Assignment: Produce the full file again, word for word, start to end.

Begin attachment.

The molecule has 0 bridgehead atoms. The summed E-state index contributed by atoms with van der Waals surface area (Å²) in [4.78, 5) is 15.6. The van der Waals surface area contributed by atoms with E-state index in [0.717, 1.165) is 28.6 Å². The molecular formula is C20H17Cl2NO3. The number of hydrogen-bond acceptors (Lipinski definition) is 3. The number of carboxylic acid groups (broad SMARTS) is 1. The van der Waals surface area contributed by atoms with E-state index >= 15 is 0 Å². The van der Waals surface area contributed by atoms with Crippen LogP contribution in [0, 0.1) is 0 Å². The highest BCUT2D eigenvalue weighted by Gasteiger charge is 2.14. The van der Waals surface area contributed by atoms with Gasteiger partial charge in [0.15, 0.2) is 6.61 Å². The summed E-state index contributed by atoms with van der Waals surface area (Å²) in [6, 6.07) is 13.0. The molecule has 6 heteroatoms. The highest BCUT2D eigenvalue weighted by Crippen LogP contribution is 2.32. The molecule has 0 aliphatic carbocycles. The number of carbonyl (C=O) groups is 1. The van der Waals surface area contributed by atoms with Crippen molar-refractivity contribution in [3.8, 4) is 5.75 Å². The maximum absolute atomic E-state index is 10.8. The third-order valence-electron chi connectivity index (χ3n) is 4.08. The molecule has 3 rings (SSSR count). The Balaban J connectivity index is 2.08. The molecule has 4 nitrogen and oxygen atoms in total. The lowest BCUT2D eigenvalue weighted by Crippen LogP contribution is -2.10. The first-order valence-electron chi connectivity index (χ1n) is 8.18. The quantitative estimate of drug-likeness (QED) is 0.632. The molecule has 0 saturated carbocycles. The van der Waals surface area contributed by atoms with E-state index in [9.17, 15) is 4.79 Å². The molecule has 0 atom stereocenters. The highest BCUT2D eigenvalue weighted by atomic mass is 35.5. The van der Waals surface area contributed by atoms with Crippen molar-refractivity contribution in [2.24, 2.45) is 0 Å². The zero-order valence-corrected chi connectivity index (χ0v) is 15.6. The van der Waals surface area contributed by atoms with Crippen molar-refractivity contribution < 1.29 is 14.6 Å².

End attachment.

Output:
The molecule has 0 bridgehead atoms. The summed E-state index contributed by atoms with van der Waals surface area (Å²) in [4.78, 5) is 15.6. The van der Waals surface area contributed by atoms with E-state index in [0.717, 1.165) is 28.6 Å². The molecular formula is C20H17Cl2NO3. The number of hydrogen-bond acceptors (Lipinski definition) is 3. The number of carboxylic acid groups (broad SMARTS) is 1. The van der Waals surface area contributed by atoms with E-state index >= 15 is 0 Å². The van der Waals surface area contributed by atoms with Crippen LogP contribution in [0, 0.1) is 0 Å². The highest BCUT2D eigenvalue weighted by Gasteiger charge is 2.14. The van der Waals surface area contributed by atoms with Gasteiger partial charge in [0.15, 0.2) is 6.61 Å². The summed E-state index contributed by atoms with van der Waals surface area (Å²) in [6, 6.07) is 13.0. The molecule has 6 heteroatoms. The highest BCUT2D eigenvalue weighted by Crippen LogP contribution is 2.32. The molecule has 0 aliphatic carbocycles. The number of carbonyl (C=O) groups is 1. The van der Waals surface area contributed by atoms with Crippen molar-refractivity contribution in [3.8, 4) is 5.75 Å². The maximum absolute atomic E-state index is 10.8. The third-order valence-electron chi connectivity index (χ3n) is 4.08. The molecule has 3 rings (SSSR count). The Balaban J connectivity index is 2.08. The molecule has 4 nitrogen and oxygen atoms in total. The lowest BCUT2D eigenvalue weighted by Crippen LogP contribution is -2.10. The first-order valence-electron chi connectivity index (χ1n) is 8.18. The quantitative estimate of drug-likeness (QED) is 0.632. The molecule has 0 saturated carbocycles. The van der Waals surface area contributed by atoms with E-state index in [9.17, 15) is 4.79 Å². The molecule has 0 atom stereocenters. The highest BCUT2D eigenvalue weighted by atomic mass is 35.5. The van der Waals surface area contributed by atoms with Crippen molar-refractivity contribution in [2.24, 2.45) is 0 Å². The zero-order valence-corrected chi connectivity index (χ0v) is 15.6. The van der Waals surface area contributed by atoms with Crippen molar-refractivity contribution < 1.29 is 14.6 Å².